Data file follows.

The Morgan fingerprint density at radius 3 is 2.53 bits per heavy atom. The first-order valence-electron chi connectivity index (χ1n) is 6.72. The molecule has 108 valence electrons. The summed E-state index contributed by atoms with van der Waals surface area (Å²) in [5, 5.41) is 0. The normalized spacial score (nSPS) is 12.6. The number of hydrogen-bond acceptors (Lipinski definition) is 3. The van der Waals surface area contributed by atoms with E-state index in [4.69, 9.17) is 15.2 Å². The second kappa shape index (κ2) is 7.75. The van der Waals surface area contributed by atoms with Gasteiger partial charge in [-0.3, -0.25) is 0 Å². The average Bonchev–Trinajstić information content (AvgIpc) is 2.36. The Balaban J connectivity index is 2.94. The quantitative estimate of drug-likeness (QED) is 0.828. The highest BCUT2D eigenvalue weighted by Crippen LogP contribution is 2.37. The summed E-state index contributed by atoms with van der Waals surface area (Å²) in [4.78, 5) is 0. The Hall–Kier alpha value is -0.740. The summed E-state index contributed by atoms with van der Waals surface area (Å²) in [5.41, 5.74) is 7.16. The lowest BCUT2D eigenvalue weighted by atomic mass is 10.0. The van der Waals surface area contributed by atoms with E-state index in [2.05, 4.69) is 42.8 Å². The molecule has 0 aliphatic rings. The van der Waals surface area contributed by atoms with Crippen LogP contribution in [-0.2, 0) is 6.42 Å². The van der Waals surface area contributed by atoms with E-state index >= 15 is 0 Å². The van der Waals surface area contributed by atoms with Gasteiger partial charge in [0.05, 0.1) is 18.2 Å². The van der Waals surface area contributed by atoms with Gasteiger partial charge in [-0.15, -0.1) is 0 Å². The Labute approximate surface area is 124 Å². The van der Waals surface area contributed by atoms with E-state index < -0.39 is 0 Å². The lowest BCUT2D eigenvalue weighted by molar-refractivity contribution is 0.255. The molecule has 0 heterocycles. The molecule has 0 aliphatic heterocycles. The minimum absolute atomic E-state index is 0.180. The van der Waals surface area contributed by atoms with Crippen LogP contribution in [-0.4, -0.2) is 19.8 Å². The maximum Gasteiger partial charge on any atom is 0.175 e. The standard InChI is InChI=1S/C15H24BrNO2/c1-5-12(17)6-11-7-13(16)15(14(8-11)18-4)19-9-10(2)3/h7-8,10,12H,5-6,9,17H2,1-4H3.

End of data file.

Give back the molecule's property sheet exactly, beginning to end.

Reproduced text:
The Morgan fingerprint density at radius 3 is 2.53 bits per heavy atom. The first-order valence-electron chi connectivity index (χ1n) is 6.72. The molecule has 108 valence electrons. The summed E-state index contributed by atoms with van der Waals surface area (Å²) in [5, 5.41) is 0. The normalized spacial score (nSPS) is 12.6. The number of hydrogen-bond acceptors (Lipinski definition) is 3. The van der Waals surface area contributed by atoms with E-state index in [4.69, 9.17) is 15.2 Å². The second kappa shape index (κ2) is 7.75. The van der Waals surface area contributed by atoms with Gasteiger partial charge in [-0.3, -0.25) is 0 Å². The average Bonchev–Trinajstić information content (AvgIpc) is 2.36. The Balaban J connectivity index is 2.94. The quantitative estimate of drug-likeness (QED) is 0.828. The highest BCUT2D eigenvalue weighted by Crippen LogP contribution is 2.37. The summed E-state index contributed by atoms with van der Waals surface area (Å²) in [4.78, 5) is 0. The Hall–Kier alpha value is -0.740. The summed E-state index contributed by atoms with van der Waals surface area (Å²) in [5.41, 5.74) is 7.16. The lowest BCUT2D eigenvalue weighted by atomic mass is 10.0. The van der Waals surface area contributed by atoms with E-state index in [2.05, 4.69) is 42.8 Å². The molecule has 0 aliphatic rings. The van der Waals surface area contributed by atoms with Crippen LogP contribution in [-0.2, 0) is 6.42 Å². The van der Waals surface area contributed by atoms with E-state index >= 15 is 0 Å². The van der Waals surface area contributed by atoms with Gasteiger partial charge in [0.05, 0.1) is 18.2 Å². The van der Waals surface area contributed by atoms with Gasteiger partial charge in [-0.15, -0.1) is 0 Å². The Labute approximate surface area is 124 Å². The van der Waals surface area contributed by atoms with E-state index < -0.39 is 0 Å². The lowest BCUT2D eigenvalue weighted by molar-refractivity contribution is 0.255. The molecule has 0 heterocycles. The molecule has 0 aliphatic heterocycles. The minimum absolute atomic E-state index is 0.180. The van der Waals surface area contributed by atoms with Crippen LogP contribution in [-0.4, -0.2) is 19.8 Å². The maximum Gasteiger partial charge on any atom is 0.175 e. The standard InChI is InChI=1S/C15H24BrNO2/c1-5-12(17)6-11-7-13(16)15(14(8-11)18-4)19-9-10(2)3/h7-8,10,12H,5-6,9,17H2,1-4H3.